Stacie takes a photo with me the night we meet, even after I tell her I'm a nobody in the landscape of Tyra Beauty, and she tells me that everybody's someone as she presses samples of Tyra Beauty makeup remover wipes into the palm of my hand.

The day after the dinner, in the same room, senior field director Evy deAngelis has everyone embark on a visualization exercise. The room is a safe space, filled with Facebook friends who have become business partners and soul mates thanks to Tyra Beauty. These women have seen each other through cancer, new marriages, empty nesting, and career changes; Tyra has made that possible.

Evy hands out paper and envelopes. Everyone participates in earnest, except for me.

Evy intones warmly. "Write down what you want for yourself. Think really, really big," she says. "Picture yourself. And when I say picture yourself, I mean actually see yourself in your head achieving everything you ever want. Really think about it."

Evy asks questions: "What are you wearing? What does that outfit look like on the day you actually have that happen? What's your career title? What's your income? What is that going to unlock for you and your family? How is that going to feel? Create a picture in your head."

A few Beautytainers are crying. Someone yells, "I need a touch-up!"

Evy responds, "On that paper, say to yourself, ‘Damn girl, you made me mess up my makeup!'"

She tells the Beautytainers to fold up their papers and seal them away. "The way you're going to get to everything you just wrote down, no matter what," she explains, "the basis of that is achieving Bronzer over and over and over."

The "Bronzer" Evy speaks is one of many levels in the Tyra Beauty direct selling hierarchy. It involves selling a bunch of product yourself and recruiting other Beautytainers to do the same. The message is clear: If you can succeed in selling Tyra Beauty, you can achieve your life's goals.

Read the rest of this story here >>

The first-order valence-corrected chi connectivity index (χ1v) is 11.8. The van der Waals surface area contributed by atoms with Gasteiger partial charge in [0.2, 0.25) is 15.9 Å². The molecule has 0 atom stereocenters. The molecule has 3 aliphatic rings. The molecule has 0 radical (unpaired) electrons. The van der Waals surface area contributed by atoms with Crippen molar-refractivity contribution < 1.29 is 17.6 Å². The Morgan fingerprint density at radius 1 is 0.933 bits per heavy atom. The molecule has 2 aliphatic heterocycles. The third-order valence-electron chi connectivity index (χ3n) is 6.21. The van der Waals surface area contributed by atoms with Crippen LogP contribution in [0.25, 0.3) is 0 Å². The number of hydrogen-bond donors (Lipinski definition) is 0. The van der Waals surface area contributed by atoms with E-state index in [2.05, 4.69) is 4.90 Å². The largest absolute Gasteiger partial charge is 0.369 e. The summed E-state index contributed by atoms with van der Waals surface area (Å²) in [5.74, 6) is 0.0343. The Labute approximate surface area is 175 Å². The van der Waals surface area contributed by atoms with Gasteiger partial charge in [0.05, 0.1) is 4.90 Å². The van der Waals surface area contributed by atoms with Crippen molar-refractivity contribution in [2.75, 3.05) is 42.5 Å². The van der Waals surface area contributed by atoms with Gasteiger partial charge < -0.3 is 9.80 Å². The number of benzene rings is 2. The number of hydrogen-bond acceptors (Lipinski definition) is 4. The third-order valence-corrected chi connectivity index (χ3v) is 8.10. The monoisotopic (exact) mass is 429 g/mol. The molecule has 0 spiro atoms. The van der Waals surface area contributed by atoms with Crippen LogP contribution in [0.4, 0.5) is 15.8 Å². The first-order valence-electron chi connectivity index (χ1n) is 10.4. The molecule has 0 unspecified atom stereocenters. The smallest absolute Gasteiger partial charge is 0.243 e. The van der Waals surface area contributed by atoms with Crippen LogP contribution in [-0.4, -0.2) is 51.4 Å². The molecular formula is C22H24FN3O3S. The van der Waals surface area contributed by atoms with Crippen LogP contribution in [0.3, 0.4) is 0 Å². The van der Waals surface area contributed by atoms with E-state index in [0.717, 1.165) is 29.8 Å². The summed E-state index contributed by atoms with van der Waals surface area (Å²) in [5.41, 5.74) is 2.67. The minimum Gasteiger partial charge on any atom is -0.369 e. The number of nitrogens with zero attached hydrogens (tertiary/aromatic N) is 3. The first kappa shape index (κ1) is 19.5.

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How to Get Your Hands on Pat McGrath’s New Metallic Pigments
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Story by Cheryl Wischhover

A year ago, Pat McGrath launched the very first product in her eponymous makeup line, a shiny gold pigment called Gold 001. Her latest limited-edition kits take that concept to its next logical level.

This offering, called Metalmorphosis 005, features an encore by Gold 001, plus three new metallics: copper, bronze, and silver. There’s also a brand new dual-sided eyeliner marker, which will likely be an exciting prospect for the cat eye-addicted among us.

The kits go on sale on McGrath’s website on November 10th at 12 p.m. EST and at these seven Sephora stores and online on November 22nd. Like her lip kits, there are a few different ways to buy. A kit for each metal ($60) includes a loose pigment, a cream version, Mehron Mixing Liquid, and the black eyeliner pen. The pen, which has a pointed tip on one end and an angled, thicker tip on the other, will also be sold separately for $24. Finally, if you must have it all, the “Everything” kit, which includes all four pigments, all four creams, one eyeliner marker, and a bottle of the mixing liquid, will set you back $165.

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McGrath sneakily debuted some of the metallic pigments at the spring 2017 Margiela and Versace shows this month. At a press demo this week, she went a bit more heavy-handed, drawing full-winged metallic eyeshadow on her models and topping it off with metal-encrusted lips. The cream can be applied easily with your fingers and has buildable color. McGrath recommends pressing some pigment on top of the cream, or mixing it with the liquid to get more concentrated payoff.

Everything McGrath has offered so far has sold out, often crashing her site in the process. Plan accordingly if you want to indulge your inner magpie with this collection.